Five Dock Shooting – Are Our Gun Laws Tight Enough?
FIVE DOCK SHOOTING – ONE MAN DEAD OTHER STILL FIGHTING FOR HIS LIFE
Individuals losing their lives in shootings in Sydney have become more and more frequent in the past few years. Yesterday a young man has lost his life and another fighting for his life at Royal Prince Alfred hospital. Why has it become so common that these young individuals have been involved in these shootings? It is unknown whether it is gang or drug related however it continues to be investigated by NSW Police. The most important pressing question is how do these young men so easily possess firearms when such strict laws are in place?
One man is dead and another is in a serious condition after a shooting in Sydney’s Inner West this morning. Police confirmed the two victims were ambushed at an apartment on East Street, Five Dock in a targeted attack at about 3.45am.
John Odisho, 25, named a soccer star playing for Parramatta FC was shot in the head and taken to Westmead Hospital for emergency treatment. He died shortly after admission, having his life support switched off.
As police searched the surrounding streets, one of the alleged attackers, a 28-year-old man, handed himself in to Auburn Hospital with a gunshot wound to the stomach.
Another man involved in the shooting is still wanted by police. CCTV footage obtained by police shows one of the alleged shooters wearing high-visibility clothing as he ran from the scene. A crime scene remains in place while investigations continue.
The president of the Parramatta Melita Eagles football club has released a tribute to ‘senior player’ John Odisho. Mr Odisho was described as a “key signing” for the club’s 2019 season.
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Pursuant to section 7A of the Firearms Act 1996 (NSW) a person must not possess a firearm unless the person has a licence or permit to do so. A person is only permitted to possess a firearm within the category of licence held.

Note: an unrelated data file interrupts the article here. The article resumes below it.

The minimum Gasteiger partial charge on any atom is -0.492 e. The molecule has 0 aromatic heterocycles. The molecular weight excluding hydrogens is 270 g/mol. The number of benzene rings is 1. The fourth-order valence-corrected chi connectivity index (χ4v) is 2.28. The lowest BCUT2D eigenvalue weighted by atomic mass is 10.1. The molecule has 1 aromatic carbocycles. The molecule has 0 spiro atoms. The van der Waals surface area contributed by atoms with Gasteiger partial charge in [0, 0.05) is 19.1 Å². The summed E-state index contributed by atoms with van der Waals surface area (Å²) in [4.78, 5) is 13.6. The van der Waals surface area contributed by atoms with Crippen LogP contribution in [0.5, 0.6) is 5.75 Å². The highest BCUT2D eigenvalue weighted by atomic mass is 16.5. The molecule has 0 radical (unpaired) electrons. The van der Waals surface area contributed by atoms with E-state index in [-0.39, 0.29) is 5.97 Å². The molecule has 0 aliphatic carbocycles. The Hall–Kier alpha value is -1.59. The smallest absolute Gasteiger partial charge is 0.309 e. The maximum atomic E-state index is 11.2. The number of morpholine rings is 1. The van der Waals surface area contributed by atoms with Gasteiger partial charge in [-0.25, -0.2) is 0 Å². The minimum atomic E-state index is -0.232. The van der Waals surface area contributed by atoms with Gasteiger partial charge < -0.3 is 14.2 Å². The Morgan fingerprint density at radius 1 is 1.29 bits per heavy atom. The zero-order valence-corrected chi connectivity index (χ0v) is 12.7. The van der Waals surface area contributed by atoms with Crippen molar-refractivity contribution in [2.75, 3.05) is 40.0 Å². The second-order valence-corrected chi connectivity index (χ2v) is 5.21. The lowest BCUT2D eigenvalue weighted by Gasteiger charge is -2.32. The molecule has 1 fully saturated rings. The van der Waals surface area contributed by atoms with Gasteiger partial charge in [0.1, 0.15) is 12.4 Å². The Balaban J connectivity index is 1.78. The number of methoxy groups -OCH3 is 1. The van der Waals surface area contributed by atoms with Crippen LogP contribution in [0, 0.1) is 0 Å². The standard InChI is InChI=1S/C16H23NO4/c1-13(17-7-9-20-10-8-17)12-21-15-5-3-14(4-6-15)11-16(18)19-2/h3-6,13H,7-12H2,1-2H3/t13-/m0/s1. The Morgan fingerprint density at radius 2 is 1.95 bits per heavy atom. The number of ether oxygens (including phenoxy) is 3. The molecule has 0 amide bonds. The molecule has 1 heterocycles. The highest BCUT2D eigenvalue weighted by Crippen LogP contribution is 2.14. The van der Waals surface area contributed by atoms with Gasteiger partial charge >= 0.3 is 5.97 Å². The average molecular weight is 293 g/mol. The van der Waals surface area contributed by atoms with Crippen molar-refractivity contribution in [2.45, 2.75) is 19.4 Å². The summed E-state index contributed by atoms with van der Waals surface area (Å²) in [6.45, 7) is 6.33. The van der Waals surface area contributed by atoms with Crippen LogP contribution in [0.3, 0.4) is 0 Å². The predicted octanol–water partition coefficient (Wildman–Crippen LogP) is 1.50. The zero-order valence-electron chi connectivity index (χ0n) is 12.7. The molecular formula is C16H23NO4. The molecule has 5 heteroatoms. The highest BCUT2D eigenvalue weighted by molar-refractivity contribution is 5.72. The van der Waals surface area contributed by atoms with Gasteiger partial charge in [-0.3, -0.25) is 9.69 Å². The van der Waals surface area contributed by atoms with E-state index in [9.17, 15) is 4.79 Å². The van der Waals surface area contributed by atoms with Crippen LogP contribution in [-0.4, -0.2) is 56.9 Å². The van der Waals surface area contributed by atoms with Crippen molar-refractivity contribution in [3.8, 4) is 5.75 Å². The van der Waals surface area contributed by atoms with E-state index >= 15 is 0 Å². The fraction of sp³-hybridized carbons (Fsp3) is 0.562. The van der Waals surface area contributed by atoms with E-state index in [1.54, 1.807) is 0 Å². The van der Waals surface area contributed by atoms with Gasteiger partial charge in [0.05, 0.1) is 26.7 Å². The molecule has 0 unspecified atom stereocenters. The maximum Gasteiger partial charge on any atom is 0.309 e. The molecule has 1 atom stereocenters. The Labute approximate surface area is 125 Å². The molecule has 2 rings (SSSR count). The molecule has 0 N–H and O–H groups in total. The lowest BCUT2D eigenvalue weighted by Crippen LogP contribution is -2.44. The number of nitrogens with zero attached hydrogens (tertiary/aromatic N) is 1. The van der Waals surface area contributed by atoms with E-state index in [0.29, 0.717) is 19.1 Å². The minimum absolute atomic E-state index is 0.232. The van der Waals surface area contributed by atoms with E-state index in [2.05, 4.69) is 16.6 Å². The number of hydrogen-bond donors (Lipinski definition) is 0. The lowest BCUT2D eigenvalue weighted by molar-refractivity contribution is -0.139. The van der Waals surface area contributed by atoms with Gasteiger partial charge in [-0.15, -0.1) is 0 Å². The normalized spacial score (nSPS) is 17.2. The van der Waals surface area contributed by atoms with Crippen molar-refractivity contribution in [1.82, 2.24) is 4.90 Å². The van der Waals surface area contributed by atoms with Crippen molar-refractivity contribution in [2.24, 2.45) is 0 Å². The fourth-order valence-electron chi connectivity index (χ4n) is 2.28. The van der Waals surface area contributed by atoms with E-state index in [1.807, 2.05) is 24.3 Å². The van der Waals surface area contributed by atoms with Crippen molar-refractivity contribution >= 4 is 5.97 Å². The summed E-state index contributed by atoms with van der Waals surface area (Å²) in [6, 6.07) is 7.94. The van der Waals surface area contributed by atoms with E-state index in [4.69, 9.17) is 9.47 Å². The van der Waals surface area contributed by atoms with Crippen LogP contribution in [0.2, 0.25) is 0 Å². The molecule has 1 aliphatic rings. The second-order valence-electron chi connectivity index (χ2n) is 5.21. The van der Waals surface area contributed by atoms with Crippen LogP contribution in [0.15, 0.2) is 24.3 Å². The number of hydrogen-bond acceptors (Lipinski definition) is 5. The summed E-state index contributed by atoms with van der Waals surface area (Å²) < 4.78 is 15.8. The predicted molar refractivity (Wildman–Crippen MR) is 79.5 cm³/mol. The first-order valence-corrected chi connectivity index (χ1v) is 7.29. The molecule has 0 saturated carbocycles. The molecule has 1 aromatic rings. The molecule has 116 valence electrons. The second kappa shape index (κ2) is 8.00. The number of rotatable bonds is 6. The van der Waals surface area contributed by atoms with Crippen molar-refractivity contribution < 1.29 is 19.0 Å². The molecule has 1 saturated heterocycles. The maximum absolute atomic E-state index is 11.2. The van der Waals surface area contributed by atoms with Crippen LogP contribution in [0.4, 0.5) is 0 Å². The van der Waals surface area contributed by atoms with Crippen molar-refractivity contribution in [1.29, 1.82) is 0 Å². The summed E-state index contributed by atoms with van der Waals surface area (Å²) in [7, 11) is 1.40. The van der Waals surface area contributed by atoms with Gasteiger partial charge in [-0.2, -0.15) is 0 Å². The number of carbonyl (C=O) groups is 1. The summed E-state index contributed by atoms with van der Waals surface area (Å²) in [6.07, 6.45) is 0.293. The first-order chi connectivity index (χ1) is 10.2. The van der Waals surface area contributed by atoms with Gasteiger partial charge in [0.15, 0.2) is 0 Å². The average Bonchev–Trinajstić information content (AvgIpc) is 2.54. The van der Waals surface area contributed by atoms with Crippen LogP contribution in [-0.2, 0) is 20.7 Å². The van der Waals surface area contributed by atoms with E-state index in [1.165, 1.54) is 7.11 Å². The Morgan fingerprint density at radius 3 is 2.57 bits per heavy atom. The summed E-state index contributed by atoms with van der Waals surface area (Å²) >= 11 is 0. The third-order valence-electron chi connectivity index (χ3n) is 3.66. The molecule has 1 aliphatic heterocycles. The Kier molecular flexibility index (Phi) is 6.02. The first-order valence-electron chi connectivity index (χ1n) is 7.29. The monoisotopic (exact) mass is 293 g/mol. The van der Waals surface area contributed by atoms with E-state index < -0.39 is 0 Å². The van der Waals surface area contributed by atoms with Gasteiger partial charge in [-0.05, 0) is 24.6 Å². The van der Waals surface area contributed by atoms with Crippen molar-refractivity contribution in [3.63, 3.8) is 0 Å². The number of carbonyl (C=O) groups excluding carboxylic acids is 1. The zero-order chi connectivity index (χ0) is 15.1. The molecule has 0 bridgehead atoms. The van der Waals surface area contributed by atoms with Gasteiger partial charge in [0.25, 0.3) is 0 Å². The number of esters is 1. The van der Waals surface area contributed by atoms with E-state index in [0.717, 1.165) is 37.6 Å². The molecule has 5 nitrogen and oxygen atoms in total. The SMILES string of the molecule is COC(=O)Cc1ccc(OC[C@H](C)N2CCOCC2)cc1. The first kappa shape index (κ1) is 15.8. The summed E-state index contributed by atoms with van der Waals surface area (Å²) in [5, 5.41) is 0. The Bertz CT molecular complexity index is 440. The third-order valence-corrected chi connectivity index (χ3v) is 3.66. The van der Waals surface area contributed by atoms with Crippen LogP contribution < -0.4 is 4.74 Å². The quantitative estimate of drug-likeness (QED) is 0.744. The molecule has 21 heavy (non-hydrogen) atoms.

The Weapons Prohibition Act 1998 (NSW) prohibits anyone from use, possession, buying, selling, carrying or manufacturing a weapon (unless they have a valid permit). Weapon’s can include firearm/s, tasers, butterfly knives, flick knives, swords, or any military-style weapons
WHAT MUST THE PROSECUTION PROVE?
Since Firearms and weapons is a criminal offence, the burden of proof lies on the Prosecution. The prosecution must prove the Accused’s guilt beyond reasonable doubt. That is a high standard of proof that the prosecution must achieve before someone can be convicted of Firearms or Weapons possession.
To establish Firearms or Weapons possession, the prosecution must prove each of the following matters beyond reasonable doubt:
That you were in possession of or using a:
- Prohibited firearm; or Pistol; or Weapon
- And either of the following:
- You did not have a licence to do so; or
- You had a licence, but you were using or possessing a firearm or weapon in a way that contravenes a condition of your licence; or
- You had a firearm or weapon licence but were using the firearm or weapon otherwise than for the purpose established by you as being the genuine reason for possessing or using the firearm/weapon.
For Firearms offences the maximum sentences depend on the nature of the firearm and are up to 14 years for the simplest possession. The maximums are even longer for individuals who are classified as “prohibited persons,” including those who have been convicted of serious crimes AND also higher again where there has been an unauthorised use of a Firearm.
The above penalty are reserved for the worse cases of offending
To read more about the offence of Firearms, please visit National Criminal Lawyer’s ® dedicated page
The offence of Murder is contained in section 18 of the Crimes Act (NSW). The section states:
(1) Murder shall be taken to have been committed where the act of the accused, or thing by him or her omitted to be done, causing the death charged, was done or omitted with reckless indifference to human life, or with intent to kill or inflict grievous bodily harm upon some person, or done in an attempt to commit, or during or immediately after the commission, by the accused, or some accomplice with him or her, of a crime punishable by imprisonment for life or for 25 years;
Every other punishable homicide shall be taken to be manslaughter:
(2) No act or omission which was not malicious, or for which the accused had lawful cause or excuse, shall be within this section;
No punishment or forfeiture shall be incurred by any person who kills another by misfortune only.
To read more about the offence of murder, please visit National Criminal Lawyer’s ® dedicated page on